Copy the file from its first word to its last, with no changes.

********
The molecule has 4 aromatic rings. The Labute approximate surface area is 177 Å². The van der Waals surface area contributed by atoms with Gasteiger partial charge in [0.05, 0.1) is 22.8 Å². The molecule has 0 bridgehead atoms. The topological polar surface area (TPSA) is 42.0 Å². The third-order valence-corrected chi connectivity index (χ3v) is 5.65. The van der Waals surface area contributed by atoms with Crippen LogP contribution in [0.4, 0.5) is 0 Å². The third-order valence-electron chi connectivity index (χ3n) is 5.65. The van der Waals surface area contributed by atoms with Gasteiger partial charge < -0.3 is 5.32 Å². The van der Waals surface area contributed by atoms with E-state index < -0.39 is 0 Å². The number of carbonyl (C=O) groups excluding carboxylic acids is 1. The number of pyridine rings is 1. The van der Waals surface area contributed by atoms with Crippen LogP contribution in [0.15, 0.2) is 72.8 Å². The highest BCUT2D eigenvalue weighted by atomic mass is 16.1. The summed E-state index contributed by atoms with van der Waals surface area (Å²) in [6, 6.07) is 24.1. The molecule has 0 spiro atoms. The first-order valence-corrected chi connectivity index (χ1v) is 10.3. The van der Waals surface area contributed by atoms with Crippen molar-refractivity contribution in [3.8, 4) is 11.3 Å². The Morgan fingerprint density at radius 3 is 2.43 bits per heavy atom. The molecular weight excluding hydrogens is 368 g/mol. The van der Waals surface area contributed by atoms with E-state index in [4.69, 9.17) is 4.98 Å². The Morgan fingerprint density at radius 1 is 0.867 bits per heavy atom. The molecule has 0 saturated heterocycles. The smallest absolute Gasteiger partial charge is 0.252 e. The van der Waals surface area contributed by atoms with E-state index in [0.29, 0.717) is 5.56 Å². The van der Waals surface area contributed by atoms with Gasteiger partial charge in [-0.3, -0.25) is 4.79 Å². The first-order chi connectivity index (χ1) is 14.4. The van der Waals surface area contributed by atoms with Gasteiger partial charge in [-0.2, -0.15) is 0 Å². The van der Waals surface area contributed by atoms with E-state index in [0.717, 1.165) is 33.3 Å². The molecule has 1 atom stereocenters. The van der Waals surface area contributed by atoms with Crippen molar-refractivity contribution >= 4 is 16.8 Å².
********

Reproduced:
The molecule has 4 aromatic rings. The Labute approximate surface area is 177 Å². The van der Waals surface area contributed by atoms with Gasteiger partial charge in [0.05, 0.1) is 22.8 Å². The molecule has 0 bridgehead atoms. The topological polar surface area (TPSA) is 42.0 Å². The third-order valence-corrected chi connectivity index (χ3v) is 5.65. The van der Waals surface area contributed by atoms with Crippen LogP contribution in [0.4, 0.5) is 0 Å². The third-order valence-electron chi connectivity index (χ3n) is 5.65. The van der Waals surface area contributed by atoms with Gasteiger partial charge < -0.3 is 5.32 Å². The van der Waals surface area contributed by atoms with E-state index < -0.39 is 0 Å². The number of carbonyl (C=O) groups excluding carboxylic acids is 1. The number of pyridine rings is 1. The van der Waals surface area contributed by atoms with Crippen LogP contribution in [0.15, 0.2) is 72.8 Å². The highest BCUT2D eigenvalue weighted by atomic mass is 16.1. The summed E-state index contributed by atoms with van der Waals surface area (Å²) in [6, 6.07) is 24.1. The molecule has 0 spiro atoms. The first-order valence-corrected chi connectivity index (χ1v) is 10.3. The van der Waals surface area contributed by atoms with Crippen molar-refractivity contribution in [3.8, 4) is 11.3 Å². The Morgan fingerprint density at radius 3 is 2.43 bits per heavy atom. The molecular weight excluding hydrogens is 368 g/mol. The van der Waals surface area contributed by atoms with E-state index in [4.69, 9.17) is 4.98 Å². The Morgan fingerprint density at radius 1 is 0.867 bits per heavy atom. The molecule has 0 saturated heterocycles. The smallest absolute Gasteiger partial charge is 0.252 e. The van der Waals surface area contributed by atoms with E-state index in [0.29, 0.717) is 5.56 Å². The van der Waals surface area contributed by atoms with Gasteiger partial charge in [-0.3, -0.25) is 4.79 Å². The first-order chi connectivity index (χ1) is 14.4. The van der Waals surface area contributed by atoms with Gasteiger partial charge in [-0.2, -0.15) is 0 Å². The van der Waals surface area contributed by atoms with E-state index in [0.717, 1.165) is 33.3 Å². The molecule has 1 atom stereocenters. The van der Waals surface area contributed by atoms with Crippen molar-refractivity contribution >= 4 is 16.8 Å².